National COVID Vaccine Mandate for Larger Employers
Federal Occupational Safety and Health Administration (OSHA) is issuing an emergency temporary standard (ETS) to protect unvaccinated employees of large employers (100 or more employees) from the risk of contracting COVID-19 by strongly encouraging vaccination.
OSHA Releases National COVID-19 Vaccine Mandate for Large Employers
It is believed that over 84 million employees will be subject to this rule, though about 3/5s of subject workers are already vaccinated. Oregon has the authority to create its own rules related to occupational health and safety, but OR-OSHA is likely to adopt and/ or consider many of the federal vaccine rule components below.
- Federal Emergency Temporary Standard (ETS):
- Workers must be fully vaccinated by January
Testing and the requirement to be fully vaccinated are effective 60 days after publication. (November 4th, 2021)
- Employers with 100+ must adopt a vaccination and/or testing and masking policy.
- Employees must receive paid time off to get vaccinated and recover from any side effects of the vaccine.
- Employers are not required to pay for weekly testing.
- Collective bargaining agreements and/or state law may determine otherwise.
- Unvaccinated workers must wear face coverings while on the job.
- Many health care workers are subject to a different rule and cannot test out of the vaccination requirement.
Federal OSHA’s website (https://www.osha.gov/coronavirus/ets2) includes a fact sheet, summary of the ETS 2 standard, and FAQ.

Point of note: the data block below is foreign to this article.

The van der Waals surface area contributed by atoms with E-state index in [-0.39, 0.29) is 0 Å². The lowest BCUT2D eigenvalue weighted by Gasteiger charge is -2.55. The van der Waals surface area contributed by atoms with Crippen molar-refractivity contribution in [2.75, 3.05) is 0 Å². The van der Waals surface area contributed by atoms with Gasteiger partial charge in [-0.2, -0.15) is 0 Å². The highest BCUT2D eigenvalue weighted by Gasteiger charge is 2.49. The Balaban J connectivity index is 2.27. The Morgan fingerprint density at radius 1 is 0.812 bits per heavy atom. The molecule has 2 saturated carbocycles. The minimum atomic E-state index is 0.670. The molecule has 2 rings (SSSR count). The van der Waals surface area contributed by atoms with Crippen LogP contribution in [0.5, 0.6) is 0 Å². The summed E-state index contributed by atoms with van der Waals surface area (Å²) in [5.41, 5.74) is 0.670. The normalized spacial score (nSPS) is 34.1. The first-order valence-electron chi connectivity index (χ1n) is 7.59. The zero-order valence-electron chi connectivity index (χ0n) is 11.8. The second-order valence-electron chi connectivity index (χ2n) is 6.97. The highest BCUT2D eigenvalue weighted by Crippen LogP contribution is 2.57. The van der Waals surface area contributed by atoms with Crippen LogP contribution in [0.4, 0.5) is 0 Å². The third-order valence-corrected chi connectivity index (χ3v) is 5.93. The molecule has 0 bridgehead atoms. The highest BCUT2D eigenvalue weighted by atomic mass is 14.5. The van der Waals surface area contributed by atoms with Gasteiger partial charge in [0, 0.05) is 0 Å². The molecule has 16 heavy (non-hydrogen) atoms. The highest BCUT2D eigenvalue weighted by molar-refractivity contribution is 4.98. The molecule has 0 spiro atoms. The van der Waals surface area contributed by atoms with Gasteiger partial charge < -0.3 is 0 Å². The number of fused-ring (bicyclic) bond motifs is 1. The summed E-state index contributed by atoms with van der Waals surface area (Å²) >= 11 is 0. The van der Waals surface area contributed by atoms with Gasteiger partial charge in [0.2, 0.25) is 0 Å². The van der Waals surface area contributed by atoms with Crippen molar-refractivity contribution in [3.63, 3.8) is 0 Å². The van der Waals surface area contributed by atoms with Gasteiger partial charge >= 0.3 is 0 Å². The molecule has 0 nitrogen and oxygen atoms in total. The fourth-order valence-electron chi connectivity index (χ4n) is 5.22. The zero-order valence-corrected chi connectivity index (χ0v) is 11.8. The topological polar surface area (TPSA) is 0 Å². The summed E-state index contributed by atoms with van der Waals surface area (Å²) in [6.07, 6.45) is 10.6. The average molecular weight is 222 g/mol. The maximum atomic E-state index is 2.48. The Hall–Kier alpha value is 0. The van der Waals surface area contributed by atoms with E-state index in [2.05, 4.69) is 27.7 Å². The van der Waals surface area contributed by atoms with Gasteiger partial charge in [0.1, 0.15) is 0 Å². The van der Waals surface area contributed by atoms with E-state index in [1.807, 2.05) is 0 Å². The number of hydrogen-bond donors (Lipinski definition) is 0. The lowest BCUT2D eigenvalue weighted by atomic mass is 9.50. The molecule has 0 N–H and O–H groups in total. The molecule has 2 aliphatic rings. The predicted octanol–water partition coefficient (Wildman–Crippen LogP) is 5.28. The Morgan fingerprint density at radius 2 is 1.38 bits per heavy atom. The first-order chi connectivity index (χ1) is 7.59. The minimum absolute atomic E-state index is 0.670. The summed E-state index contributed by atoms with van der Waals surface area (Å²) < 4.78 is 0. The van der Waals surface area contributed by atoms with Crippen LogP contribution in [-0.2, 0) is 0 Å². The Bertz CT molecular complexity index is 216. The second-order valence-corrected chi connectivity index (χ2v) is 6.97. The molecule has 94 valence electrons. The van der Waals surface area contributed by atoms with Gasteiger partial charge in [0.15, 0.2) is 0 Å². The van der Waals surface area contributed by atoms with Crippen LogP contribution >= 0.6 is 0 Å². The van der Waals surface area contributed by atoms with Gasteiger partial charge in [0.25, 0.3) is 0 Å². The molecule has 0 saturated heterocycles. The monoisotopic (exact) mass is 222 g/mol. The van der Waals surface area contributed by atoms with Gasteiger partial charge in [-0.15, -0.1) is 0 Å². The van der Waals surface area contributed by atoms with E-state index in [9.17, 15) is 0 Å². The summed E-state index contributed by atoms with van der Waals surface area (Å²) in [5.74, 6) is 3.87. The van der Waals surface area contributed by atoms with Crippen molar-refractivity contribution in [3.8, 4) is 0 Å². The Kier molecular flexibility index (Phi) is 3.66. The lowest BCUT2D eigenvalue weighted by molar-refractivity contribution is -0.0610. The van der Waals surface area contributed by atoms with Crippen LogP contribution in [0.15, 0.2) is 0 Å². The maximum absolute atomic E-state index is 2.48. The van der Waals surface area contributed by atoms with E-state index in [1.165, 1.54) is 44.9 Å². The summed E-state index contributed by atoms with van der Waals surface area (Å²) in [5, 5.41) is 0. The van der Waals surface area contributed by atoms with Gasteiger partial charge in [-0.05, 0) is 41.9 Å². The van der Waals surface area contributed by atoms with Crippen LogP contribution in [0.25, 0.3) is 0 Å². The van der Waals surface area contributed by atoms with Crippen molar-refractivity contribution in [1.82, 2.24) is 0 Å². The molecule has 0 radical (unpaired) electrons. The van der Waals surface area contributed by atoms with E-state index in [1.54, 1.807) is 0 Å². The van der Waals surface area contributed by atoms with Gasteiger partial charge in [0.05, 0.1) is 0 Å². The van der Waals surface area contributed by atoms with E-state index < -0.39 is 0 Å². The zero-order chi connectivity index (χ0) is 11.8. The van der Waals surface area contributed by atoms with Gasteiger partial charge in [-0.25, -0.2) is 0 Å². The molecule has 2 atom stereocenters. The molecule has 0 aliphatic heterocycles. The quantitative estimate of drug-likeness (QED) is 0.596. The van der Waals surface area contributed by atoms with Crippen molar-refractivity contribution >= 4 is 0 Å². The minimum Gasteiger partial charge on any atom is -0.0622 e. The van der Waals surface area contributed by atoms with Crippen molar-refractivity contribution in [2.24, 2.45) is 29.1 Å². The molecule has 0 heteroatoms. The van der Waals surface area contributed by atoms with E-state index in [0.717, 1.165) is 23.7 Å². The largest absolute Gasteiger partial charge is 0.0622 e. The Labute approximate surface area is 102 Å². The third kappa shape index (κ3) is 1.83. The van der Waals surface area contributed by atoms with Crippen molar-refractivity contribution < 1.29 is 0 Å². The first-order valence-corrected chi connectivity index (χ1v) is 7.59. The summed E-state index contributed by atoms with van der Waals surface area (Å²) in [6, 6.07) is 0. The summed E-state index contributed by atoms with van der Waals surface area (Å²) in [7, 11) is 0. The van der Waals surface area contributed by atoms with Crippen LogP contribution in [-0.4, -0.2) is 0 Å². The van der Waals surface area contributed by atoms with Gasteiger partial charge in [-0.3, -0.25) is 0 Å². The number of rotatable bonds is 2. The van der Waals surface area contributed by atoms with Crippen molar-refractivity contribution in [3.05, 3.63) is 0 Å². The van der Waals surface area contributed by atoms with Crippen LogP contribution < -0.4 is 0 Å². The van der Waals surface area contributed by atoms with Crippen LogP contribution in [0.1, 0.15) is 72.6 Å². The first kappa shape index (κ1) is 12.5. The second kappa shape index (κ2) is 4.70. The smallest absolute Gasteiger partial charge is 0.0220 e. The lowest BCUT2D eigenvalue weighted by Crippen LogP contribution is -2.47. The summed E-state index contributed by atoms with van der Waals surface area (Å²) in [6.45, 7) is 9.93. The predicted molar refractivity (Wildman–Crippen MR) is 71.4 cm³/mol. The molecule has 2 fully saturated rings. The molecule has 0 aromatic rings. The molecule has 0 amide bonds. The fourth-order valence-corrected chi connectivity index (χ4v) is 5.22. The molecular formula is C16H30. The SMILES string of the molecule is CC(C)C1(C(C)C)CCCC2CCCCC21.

The State of Oregon's Approach
Oregon is a State Plan states, and so Oregon OSHA (OR-OSHA) will need to adopt its own rules that are “at least as effective as” the federal rules. This will occur within the next 30 days.
OR-OSHA is convening a rules advisory committee (RAC) meeting next week to discuss the federal vaccination rules and additional considerations for Oregon. We expect the committee to consider possible modifications to the rule as listed below:
- Employers with 50+, 100+, or combination of employer threshold and high COVID-hazard industry
- Should testing be an available option, and if so:
- Payment of test
- Testing records retention
- Testing frequency
- Type of acceptable tests
The ETS was officially filed in the Office of the Federal Register on June 17, 2021, and it became effective when it was published on June 21, 2021. In October, to assess the ongoing need for an Emergency Temporary Standard for healthcare and related industries, the Occupational Safety and Health Administration (OSHA) has reviewed the latest guidance, science and data on COVID-19 and has consulted with the Centers for Disease Control and Prevention (CDC) (through the National Institute for Occupational Safety and Health) (NIOSH)). OSHA has determined that the requirements of the healthcare ETS released on June 10, 2021, remain necessary to address the grave danger of COVID-19 in healthcare. OSHA will continue to monitor and assess the need for changes in the healthcare ETS each month.